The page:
However, if Professor Dirk Hebel of the Swiss Federal Institute of Technology Zurich (ETH) has his way, bamboo could "revolutionise the building industry" and replace steel as the dominant reinforcing material.
Professor Hebel who is working on new applications for the grass - yes bamboo is a grass! - maintains that bamboo fibre could be used as a more sustainable and far cheaper alternative to steel in the construction of buildings.
A story in the online magazine Dezeen, quotes Hebel as saying that bamboo“has the potential to revolutionise our building industry and finally provide an alternative to the monopoly of reinforced concrete."
Using a machine, he tests the tensile strength of the bamboo composite material which he says could replace steel as the dominant construction material.
Hebel and his team has developed a new material made of bamboo fibres mixed with organic resin called bamboo composite material, which can be pressed into any shape and then sawn or sanded like wood.
“Formed into rods, the material could potentially replace steel as a reinforcing matrix for concrete with no loss of performance,” Hebel says.
The Dezeen article further quotes the Swiss professor as saying "We can produce a material that in terms of tensile capacity is better than steel. Our material is only a quarter of the weight of steel. In terms of strength to weight, it performs better than steel."
Hebel said the material could also be used for other industrial applications, for example in the automotive industry.
"The material could also be used for car body parts," he said. "The big advantage of a bamboo fibre is that it is 100 times cheaper than carbon fibe, but it has potentially the same strength."
He added: "We started out looking for a replacement for steel but the field of applications is becoming wider."
The composite bamboo material team are now testing out the combination of bamboo and concrete
Hebel started experimenting with bamboo as part of a research project to give developing countries more sustainable and affordable alternatives to steel, which has to be imported from producing countries that are mostly in the developed world.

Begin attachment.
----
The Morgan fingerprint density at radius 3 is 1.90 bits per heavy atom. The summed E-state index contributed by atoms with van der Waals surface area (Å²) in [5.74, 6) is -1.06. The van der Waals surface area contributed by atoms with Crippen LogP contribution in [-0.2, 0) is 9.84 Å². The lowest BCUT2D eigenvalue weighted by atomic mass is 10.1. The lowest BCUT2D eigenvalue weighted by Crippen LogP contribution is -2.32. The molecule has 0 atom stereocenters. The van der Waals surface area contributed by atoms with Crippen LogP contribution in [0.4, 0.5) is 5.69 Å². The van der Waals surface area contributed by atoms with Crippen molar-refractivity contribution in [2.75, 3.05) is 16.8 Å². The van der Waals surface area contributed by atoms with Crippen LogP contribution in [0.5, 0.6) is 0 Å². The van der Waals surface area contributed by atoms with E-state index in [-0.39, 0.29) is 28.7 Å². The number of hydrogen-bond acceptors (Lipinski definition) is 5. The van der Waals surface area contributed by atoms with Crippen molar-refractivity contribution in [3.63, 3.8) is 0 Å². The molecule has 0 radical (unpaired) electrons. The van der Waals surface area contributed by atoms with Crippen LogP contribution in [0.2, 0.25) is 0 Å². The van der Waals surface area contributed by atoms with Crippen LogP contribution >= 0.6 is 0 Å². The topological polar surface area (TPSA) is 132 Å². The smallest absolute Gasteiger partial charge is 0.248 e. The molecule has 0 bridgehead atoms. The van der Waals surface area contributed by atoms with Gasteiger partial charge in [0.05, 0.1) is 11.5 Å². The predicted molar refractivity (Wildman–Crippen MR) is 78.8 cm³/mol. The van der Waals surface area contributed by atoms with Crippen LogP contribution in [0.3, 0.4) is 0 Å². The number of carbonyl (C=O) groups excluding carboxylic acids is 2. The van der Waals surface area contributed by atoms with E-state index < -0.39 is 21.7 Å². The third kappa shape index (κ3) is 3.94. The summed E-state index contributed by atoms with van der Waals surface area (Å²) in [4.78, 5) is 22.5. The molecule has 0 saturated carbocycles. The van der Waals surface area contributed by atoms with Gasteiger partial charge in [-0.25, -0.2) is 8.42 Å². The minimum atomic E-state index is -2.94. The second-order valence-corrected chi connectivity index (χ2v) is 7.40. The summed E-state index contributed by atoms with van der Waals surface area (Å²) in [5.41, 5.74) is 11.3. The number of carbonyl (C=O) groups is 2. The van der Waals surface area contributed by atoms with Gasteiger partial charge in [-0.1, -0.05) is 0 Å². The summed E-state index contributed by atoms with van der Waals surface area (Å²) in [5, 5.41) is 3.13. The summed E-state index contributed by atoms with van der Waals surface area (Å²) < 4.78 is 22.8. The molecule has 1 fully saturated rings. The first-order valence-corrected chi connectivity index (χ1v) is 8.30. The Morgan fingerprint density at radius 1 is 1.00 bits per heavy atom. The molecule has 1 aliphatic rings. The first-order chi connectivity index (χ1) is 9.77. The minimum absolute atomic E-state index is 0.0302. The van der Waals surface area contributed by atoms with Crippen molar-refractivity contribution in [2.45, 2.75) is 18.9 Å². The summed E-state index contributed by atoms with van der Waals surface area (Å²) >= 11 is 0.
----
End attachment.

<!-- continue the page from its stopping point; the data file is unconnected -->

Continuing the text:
According to Hebel, 70 per cent of all steel and 90 per cent of all cement is consumed in developing countries.
"We found one very interesting plant that grows exactly in those areas where we expect the highest urbanisation rate," he said. "That plant is bamboo."
Beams made by combining bamboo composites and concrete are tested for strength by bending them in a machine.
Bamboo, which has extremely high tensile strength, has long been used as a construction material in the developing world. But rather than use bamboo in its natural state, Hebel developed a way of extracting fibres from the plant and mixing it with 10% organic resin to create a mouldable material.
Concrete reinforced with the material has been undergoing testing at a laboratory in Singapore. "Yesterday we had a breakthrough – our testing machine was not able to break the material," Hebel said.
Unlike timber, bamboo does not require replanting after harvesting. As with other grasses the root system remains in the ground, stabilising the soil while new shoots are generated.
A prototype of bamboo-reinforced concrete developed using a grid of bamboo composite reinforcement that is water resistant, non-swelling, and durable.
Hebel told Dezeen that the next step is to develop a sustainable alternative to concrete which, together with other cement products, accounts for 50% of all construction materials used globally.
"Besides bamboo we do a lot of research into other materials and of course our aim is also to replace the concrete," Hebel told Dezeen.
Bamboo composites could potentially be used to build skyscrapers in future, Hebel said.
"Can you build high-rises with that material?" he said. "In theory you can but that is not the market we're talking. Eighty per cent of all structures worldwide are one or two stories. That is our market."